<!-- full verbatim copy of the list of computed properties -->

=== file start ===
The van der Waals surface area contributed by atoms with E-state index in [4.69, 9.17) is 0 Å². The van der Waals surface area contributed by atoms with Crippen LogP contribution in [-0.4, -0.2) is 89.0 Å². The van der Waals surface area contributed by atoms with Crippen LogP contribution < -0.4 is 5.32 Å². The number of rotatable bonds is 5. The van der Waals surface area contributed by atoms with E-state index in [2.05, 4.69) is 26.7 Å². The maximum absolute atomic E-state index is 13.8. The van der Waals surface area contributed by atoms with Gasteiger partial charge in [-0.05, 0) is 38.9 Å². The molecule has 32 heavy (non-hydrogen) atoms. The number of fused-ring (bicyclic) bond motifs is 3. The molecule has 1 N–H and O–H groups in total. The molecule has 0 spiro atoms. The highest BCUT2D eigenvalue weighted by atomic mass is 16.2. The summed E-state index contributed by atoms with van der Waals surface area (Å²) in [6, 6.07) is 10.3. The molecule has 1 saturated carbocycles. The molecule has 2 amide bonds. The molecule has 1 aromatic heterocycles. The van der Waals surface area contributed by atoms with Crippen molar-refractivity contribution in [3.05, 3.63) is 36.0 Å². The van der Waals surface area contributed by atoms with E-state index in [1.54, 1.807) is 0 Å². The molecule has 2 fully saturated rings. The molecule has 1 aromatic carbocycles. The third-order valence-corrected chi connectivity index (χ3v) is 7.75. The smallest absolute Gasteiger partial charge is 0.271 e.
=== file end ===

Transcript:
The van der Waals surface area contributed by atoms with E-state index in [4.69, 9.17) is 0 Å². The van der Waals surface area contributed by atoms with Crippen LogP contribution in [-0.4, -0.2) is 89.0 Å². The van der Waals surface area contributed by atoms with Crippen LogP contribution < -0.4 is 5.32 Å². The number of rotatable bonds is 5. The van der Waals surface area contributed by atoms with E-state index in [2.05, 4.69) is 26.7 Å². The maximum absolute atomic E-state index is 13.8. The van der Waals surface area contributed by atoms with Gasteiger partial charge in [-0.05, 0) is 38.9 Å². The molecule has 32 heavy (non-hydrogen) atoms. The number of fused-ring (bicyclic) bond motifs is 3. The molecule has 1 N–H and O–H groups in total. The molecule has 0 spiro atoms. The highest BCUT2D eigenvalue weighted by atomic mass is 16.2. The summed E-state index contributed by atoms with van der Waals surface area (Å²) in [6, 6.07) is 10.3. The molecule has 1 saturated carbocycles. The molecule has 2 amide bonds. The molecule has 1 aromatic heterocycles. The van der Waals surface area contributed by atoms with Crippen molar-refractivity contribution in [3.05, 3.63) is 36.0 Å². The van der Waals surface area contributed by atoms with E-state index in [1.54, 1.807) is 0 Å². The molecule has 2 fully saturated rings. The molecule has 1 aromatic carbocycles. The third-order valence-corrected chi connectivity index (χ3v) is 7.75. The smallest absolute Gasteiger partial charge is 0.271 e.